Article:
IMC's Continuous Feedback System (CFS) breaks down barriers to communication in organizations. The browser-based tool allows members of your organization to log on 24/7 and give their opinion on topics you've selected or that employees have recommended.
The easy to interpret, real-time graphs will summarize employee feedback by employee type or location to quickly spot trouble areas.
You can watch trends change over time as you make changes. Typical feedback systems provide static data, which doesn't allow you to see the impact of changes as they happen, so you can't course correct.
CFS also creates an online community for an organization's leaders and employees to interact and create solutions for areas that need attention, which is especially valuable for large companies across multiple geographic areas. Leaders and employees can begin discussions to explain what is being done to implement changes or manage expectations.
IMC began developing the Continuous Feedback System (CFS) in 2004 with internal funding; patents for CFS were awarded in the summer of 2004 and the summer of 2008. CFS is intended to fill a void in an organization's communication systems and to provide a mechanism for employees to provide informal feedback to managers and leaders on all aspects of their organization. CFS can be used to remove communication barriers and help identify needed changes in organizational infrastructure, processes, and culture.
Small organizations have very short lines of communication; feedback occurs naturally within these informal, existing lines of communication. Large organizations have too many layers of management for informal feedback to flow quickly from the working ranks to the higher levels of leadership. What leaders should do, but never have time to do, is have face time with every employee once every week or two; most employees "open up" when they have a venue in which they can voice their opinion. Unfortunately, when small problems are recognized within the lower ranks of a large organization's leadership, the management teams are often too busy with immediate, large problems to focus on the process of getting feedback from "the rank and file" and solving what appear to be minor problems. Middle managers and first level supervisors don't, for a myriad of reasons, take action to correct many of these small problems. Small problems then become major problems, which cost a fortune to solve, or they just continue to make the building of products or delivery of services very inefficient.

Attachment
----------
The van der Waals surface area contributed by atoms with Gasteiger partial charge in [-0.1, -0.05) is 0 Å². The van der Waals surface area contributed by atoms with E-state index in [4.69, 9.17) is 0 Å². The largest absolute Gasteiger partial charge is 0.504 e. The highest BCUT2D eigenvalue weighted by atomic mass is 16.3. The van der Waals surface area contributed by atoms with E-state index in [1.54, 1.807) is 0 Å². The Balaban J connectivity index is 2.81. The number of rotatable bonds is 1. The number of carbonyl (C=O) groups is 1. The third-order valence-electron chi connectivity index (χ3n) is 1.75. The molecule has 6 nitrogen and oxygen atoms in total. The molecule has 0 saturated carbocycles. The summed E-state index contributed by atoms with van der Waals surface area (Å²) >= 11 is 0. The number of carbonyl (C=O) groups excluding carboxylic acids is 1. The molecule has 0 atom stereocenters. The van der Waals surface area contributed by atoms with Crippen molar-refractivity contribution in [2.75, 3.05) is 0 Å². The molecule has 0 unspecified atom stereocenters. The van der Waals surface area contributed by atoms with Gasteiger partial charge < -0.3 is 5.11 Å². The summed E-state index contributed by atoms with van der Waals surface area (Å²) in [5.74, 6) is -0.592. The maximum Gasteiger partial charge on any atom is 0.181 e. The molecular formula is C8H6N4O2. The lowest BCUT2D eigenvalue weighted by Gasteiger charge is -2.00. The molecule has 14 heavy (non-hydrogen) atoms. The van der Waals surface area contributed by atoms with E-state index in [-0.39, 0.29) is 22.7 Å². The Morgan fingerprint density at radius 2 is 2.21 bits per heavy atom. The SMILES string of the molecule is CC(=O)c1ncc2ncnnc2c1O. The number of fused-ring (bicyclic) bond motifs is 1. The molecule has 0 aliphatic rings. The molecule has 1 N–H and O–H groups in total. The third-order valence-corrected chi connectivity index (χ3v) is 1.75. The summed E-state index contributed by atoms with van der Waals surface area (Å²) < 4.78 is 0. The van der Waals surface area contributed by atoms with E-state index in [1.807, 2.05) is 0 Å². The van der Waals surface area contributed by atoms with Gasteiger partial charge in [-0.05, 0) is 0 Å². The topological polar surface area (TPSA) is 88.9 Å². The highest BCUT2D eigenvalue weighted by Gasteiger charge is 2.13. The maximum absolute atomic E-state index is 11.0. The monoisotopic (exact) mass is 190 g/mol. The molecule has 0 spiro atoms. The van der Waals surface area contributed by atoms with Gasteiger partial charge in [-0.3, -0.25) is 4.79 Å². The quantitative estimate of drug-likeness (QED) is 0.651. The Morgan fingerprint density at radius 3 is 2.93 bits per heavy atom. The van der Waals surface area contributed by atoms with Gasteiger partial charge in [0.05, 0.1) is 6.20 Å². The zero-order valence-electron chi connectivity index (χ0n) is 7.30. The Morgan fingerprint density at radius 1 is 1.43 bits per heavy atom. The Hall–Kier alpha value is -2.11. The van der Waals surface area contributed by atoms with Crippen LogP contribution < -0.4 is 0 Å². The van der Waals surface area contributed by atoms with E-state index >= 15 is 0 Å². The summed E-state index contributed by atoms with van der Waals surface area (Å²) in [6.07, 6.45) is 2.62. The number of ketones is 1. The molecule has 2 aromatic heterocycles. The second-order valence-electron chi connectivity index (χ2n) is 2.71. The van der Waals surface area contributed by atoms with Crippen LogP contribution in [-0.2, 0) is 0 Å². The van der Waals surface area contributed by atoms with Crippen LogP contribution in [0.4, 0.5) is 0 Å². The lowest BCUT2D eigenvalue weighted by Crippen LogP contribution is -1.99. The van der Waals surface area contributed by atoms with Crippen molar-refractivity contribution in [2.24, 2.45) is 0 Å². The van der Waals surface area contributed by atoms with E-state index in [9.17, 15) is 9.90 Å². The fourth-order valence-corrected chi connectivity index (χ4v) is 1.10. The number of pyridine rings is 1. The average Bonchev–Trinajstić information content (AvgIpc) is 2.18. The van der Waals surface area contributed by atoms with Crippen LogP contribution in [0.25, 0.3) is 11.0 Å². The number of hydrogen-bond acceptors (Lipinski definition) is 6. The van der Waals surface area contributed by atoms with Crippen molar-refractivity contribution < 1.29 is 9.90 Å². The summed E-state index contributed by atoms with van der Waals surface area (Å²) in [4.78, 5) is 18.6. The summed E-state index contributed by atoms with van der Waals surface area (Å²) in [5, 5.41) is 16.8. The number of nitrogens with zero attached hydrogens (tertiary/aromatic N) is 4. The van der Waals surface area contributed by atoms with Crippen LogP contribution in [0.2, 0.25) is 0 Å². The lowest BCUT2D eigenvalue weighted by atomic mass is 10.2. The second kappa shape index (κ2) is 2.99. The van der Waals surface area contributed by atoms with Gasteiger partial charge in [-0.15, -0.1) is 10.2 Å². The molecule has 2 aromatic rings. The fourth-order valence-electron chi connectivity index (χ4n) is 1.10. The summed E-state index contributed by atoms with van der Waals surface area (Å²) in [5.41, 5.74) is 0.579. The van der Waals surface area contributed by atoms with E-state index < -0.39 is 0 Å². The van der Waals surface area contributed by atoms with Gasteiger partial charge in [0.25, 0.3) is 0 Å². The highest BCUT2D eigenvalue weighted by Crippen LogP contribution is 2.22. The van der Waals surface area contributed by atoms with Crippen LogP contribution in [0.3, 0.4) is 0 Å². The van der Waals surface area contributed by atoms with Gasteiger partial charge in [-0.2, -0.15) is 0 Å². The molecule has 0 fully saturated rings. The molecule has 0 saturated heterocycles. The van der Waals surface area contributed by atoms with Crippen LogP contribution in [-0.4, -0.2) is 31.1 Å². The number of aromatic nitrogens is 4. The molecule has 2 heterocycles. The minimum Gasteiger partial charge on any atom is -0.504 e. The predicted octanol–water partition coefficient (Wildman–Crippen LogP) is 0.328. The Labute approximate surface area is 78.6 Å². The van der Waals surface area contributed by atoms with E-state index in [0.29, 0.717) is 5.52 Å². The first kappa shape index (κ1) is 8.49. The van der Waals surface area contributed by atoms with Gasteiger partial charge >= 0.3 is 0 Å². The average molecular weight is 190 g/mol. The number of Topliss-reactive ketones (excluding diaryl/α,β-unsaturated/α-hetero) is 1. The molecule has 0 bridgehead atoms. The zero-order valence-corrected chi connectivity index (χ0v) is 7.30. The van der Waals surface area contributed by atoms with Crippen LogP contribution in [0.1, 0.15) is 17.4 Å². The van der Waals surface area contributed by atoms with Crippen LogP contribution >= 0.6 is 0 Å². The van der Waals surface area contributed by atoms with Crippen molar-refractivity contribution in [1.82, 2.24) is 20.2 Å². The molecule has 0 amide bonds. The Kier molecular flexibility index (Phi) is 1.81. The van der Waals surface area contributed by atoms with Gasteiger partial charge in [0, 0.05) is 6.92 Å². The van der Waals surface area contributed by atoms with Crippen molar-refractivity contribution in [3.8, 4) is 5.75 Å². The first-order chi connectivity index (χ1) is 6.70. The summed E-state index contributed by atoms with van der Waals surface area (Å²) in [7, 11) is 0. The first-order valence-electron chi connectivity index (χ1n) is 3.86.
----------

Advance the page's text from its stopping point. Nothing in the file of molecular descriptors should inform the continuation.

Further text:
Formal approaches to gathering employee feedback are most often too structured and infrequent to give leaders a timely understanding of what is right and what is wrong with their organization. Surveys are the most common way to gather feedback from employees. The issues and topics that are the focus of surveys are selected by the leaders and managers – the employees can not often voice their opinion on what they think is important unless they add text based input in the form of "comments." This is both inefficient and often reveals the identity of the employee. To date, attempts to gather and analyze informal feedback using electronic media have been "electronic surveys" or very inefficient, text based, unstructured approaches. Focus groups are another approach to gathering feedback from employees. These are generally very effective, but only gather input from a very few people and can be very expensive.
CFS provides a way to overcome these challenges. CFS is an Internet-based system developed to provide an efficient and timely way to get informal inputs from employees.
To be efficient, CFS is structured. CFS uses a structured set of topics, issues and queries that reflect the business processes of the organization. Employees are given the option to select topics from as set of topics that are related to their activities in the organization. An employee can provide feedback on 3 to 6 topics in a minute or two. Leaders and managers can review and analyze feedback from thousands of people in as little as 10 minutes a week.
To provide employees the opportunity to anonymously voice their opinion on topics and issues that are important to them, CFS is flexible. CFS provides trend data so leaders can identify when problems are being solved and when they are getting worse. Leaders can identify which processes are experiencing problems, what the major issue or issues are in each troubled process and which group in the organizations is identifying each issue. Most importantly, CFS provides insight into what processes in an organization are working and which are not.
CFS is very valuable in large organizations that have barriers to communication. Large, geographically-dispersed organizations that have trouble staying "in tune" with the "rank and file." Any large organization that is contemplating, or in the process of, a business process reengineering effort would greatly benefit from using CFS to help identify where their processes are in most need of improvement. Large organizations that are merging or going through major reorganizations could use CFS to help them identify problems that could, if left unattended, prevent them from achieving the benefit of the merger or reorganization. Large projects could use CFS to help identify problems before they cause cost and schedule overruns.
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What can CFS do for your organization?
Stay ahead of change in your organization and create an environment that employees can enjoy and benefit from while increasing their productivity.
CFS provides you with real time data to judge employee thoughts, perceptions, and opinions on any topic you choose.
Create action plans to fix issues that need attention and watch opinions change as employees notice your efforts.